Think of yourself sparring for example. If you are tense, you will always struggle with defense. A tense fighter will be as elusive as a snail. Consider all-time defensive masters such as the great Willie Pep, or more recently Pernell Whitaker. These men could stand directly in front of their opponents and avoid incoming punches like a magician. One reason for their success was their ability to function in a relaxed state. These individuals also had tremendous reactions, hand-eye coordination, peripheral vision, etc. (attributes that can all be enhanced with juggling).

While juggling will not turn you into the next Willie Pep, it will improve many of the physical and mental qualities that are required to become an elusive fighter. You must remain relaxed as you react to objects that move up and down, and on each side of you.

Now, think of an opponent who is throwing kicks and punches in your direction. You must see these incoming blows, and then react accordingly. Any drill that enhances this ability is worthy of your time.

Summary and Further Reading

In summary, juggling offers both physical and mental benefits. Juggling is:

  • Inexpensive (any balls will work)
  • Convenient (you can juggle anywhere)
  • Relaxing
  • Effective (physical and mental benefits)
  • Not physically stressful (juggle as often as you wish)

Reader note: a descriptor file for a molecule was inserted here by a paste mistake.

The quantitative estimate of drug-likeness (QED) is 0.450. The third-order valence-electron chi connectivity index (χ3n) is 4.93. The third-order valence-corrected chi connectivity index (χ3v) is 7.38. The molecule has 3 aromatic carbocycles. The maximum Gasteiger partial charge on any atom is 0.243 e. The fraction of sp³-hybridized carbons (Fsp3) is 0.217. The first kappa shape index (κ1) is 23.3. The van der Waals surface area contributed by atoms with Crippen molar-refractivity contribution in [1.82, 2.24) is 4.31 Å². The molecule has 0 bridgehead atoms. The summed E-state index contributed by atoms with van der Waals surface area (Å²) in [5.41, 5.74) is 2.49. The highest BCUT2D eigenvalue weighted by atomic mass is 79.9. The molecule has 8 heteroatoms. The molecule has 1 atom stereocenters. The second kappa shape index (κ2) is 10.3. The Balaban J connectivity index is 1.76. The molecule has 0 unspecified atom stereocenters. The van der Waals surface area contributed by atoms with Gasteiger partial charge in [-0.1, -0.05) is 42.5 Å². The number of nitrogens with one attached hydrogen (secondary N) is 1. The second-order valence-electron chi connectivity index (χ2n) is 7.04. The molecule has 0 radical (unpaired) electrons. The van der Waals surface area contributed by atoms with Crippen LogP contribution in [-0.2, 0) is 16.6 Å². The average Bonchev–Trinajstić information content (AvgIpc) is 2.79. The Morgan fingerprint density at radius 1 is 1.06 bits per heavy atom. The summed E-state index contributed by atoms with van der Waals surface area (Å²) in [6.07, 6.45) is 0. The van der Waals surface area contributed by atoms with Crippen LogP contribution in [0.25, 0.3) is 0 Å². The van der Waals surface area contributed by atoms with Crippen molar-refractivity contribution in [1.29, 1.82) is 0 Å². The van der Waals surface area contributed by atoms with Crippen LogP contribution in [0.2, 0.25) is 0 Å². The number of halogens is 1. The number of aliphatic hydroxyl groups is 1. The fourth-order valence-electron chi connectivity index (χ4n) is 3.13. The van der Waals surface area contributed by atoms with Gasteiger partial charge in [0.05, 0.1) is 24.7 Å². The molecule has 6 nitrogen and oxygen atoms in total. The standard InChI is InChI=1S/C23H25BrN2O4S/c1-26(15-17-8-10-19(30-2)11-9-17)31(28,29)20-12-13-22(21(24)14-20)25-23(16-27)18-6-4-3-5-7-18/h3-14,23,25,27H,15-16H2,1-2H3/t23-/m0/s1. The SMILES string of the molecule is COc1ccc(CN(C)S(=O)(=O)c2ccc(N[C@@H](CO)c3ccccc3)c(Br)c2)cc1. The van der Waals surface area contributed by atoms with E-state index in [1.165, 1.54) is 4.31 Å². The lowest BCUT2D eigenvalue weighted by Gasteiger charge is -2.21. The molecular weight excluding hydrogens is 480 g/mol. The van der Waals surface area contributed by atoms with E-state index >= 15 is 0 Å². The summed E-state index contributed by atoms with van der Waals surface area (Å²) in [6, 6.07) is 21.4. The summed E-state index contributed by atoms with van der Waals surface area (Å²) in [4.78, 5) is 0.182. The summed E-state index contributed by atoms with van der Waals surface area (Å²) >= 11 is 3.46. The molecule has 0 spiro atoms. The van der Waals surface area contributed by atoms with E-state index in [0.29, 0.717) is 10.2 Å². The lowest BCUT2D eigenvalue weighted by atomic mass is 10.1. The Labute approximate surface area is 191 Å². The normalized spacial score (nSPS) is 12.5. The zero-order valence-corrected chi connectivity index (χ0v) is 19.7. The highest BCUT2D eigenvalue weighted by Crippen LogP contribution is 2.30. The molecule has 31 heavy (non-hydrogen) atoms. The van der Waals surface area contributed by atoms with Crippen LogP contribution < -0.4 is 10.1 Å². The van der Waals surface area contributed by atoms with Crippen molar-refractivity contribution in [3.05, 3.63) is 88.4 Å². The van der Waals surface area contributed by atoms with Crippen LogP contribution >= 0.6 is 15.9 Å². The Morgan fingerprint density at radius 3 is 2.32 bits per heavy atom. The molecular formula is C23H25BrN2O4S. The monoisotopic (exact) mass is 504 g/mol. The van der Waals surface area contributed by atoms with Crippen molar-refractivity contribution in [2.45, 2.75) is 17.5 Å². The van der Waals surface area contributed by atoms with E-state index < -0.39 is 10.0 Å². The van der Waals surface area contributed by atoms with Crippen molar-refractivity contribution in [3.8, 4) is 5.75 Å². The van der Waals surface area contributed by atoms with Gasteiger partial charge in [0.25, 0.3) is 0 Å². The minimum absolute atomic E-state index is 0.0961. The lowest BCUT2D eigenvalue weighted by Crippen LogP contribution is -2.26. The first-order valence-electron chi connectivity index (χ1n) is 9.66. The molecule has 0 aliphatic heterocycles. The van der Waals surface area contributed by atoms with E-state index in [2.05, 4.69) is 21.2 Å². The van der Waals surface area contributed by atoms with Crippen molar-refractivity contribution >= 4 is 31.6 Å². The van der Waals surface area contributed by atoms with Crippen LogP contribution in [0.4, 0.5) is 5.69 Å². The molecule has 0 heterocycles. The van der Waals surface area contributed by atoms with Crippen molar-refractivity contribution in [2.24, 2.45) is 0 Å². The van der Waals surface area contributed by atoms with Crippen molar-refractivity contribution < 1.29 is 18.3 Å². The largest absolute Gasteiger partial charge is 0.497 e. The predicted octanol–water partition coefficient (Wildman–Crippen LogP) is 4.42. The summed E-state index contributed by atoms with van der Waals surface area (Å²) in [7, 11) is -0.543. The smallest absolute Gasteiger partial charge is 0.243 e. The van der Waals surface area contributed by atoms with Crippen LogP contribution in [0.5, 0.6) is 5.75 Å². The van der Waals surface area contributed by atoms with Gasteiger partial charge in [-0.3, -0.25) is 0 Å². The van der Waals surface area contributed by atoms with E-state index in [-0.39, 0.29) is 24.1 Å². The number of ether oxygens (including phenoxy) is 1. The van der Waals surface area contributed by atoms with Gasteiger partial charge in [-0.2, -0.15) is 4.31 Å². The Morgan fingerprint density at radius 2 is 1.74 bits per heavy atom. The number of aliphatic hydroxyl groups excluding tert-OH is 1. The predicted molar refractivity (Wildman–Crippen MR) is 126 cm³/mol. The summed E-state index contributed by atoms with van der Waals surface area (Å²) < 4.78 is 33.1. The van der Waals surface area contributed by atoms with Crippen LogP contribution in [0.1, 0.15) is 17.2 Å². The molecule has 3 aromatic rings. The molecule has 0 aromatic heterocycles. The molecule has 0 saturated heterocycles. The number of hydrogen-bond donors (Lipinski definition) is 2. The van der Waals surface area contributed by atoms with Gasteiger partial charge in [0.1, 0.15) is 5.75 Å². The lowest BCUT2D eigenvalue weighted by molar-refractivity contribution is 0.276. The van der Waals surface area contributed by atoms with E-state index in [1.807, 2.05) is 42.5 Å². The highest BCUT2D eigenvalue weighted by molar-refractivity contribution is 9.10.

If juggling is new to you, a quick search will offer more information than you can digest in one sitting. There are countless tutorials floating around the web. I recommend starting with a basic three-ball cascade (the most common form of juggling). Don’t limit yourself to this variation however. As with any type of training, you must progress to more difficult variations.

One of the better tutorials (that I could find) is linked to below. The site includes video demonstrations of several juggling techniques. You will never run out of ideas or challenges with the information contained within this link:

Wildcat Jugglers Tutorial

Happy juggling!

Works Cited

1.) Draganski, B., Gaser, C., Busch, V., Schuierer, G., Bogdahn, U. and May A. (2004). Neuroplasticity: changes in grey matter induced by training. Nature, 427:311-312.

2.) Merzenich, Michael. (2005). Change Minds For The Better. The Journal of Active Aging.

About the Author – Ross Enamait is an innovative athlete and trainer, whose training style is among the most intense that you will find. Ross is committed to excellence and advancements in high performance conditioning and functional strength development. He has a sincere interest in helping today’s athlete in their quest for greatness.

Ross has authored several training manuals, and is available for private training in the New England area. You may contact him directly at <!– var username = “ross”; var hostname = “rosstraining.com”; var linktext = username + “@” + hostname; document.write(“” + linktext + ““) //–> ross@rosstraining.com